In a recent case, the U.S. Securities and Exchange Commission (SEC) awarded a Winnetka, Illinois man with a $750,000 award for his role in alerting authorities to securities law violations on the New York Stock Exchange.
The man first raised concerns about these violations in 2010. At the time, he had discovered data that he claimed helped explain what happened in the flash crash of May 6, 2010, when $1 trillion was momentarily removed from value on American equities.
So-called flash crashes make it possible for criminals to engage in a scheme known as “spoofing,” a type of high-speed fraud that involves con artists quickly ripping off stock market shareholders in under a few thousandths of a second. One trader from the United Kingdom is accused of helping cause the May 2010 flash crash through spoofing-related activities.
Damage to reputation
When the man made his concerns public, many big-time players in the exchange world accused him of being a conspiracy theorist. It took years for the SEC to begin investigating his claims, and even after the investigation began, it took a full two years before the agency issued a $5 million fine to the New York Stock Exchange — a number the whistleblower says is far too lenient.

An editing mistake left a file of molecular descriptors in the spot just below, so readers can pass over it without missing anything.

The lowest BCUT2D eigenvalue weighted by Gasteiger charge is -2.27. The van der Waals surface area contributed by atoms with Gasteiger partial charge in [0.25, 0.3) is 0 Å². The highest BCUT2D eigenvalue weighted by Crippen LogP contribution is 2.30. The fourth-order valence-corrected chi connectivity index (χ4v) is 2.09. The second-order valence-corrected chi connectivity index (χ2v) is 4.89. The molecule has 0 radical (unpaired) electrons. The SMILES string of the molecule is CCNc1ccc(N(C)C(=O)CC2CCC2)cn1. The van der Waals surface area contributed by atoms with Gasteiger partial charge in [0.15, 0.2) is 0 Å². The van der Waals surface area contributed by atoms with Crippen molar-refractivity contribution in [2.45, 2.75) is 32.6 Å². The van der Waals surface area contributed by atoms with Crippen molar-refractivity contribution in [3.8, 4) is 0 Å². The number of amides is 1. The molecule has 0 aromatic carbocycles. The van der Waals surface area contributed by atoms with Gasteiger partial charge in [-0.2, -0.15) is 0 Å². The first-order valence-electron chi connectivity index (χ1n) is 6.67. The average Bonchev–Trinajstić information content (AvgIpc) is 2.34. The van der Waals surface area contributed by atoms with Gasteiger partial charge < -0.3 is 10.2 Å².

Although he does not complain about receiving $750,000 for his role in uncovering the securities violations and says he does feel “vindicated,” he says the reputational damage he suffered to himself and his business was worth far more than the award he received. He says he wishes investigators would have taken him seriously when he first made his concerns about these violations known in 2010.
To learn more about what your company should be doing when it comes to investigating the claims of whistleblowers, speak with a skilled Dallas attorney at Whistleblower Law for Managers.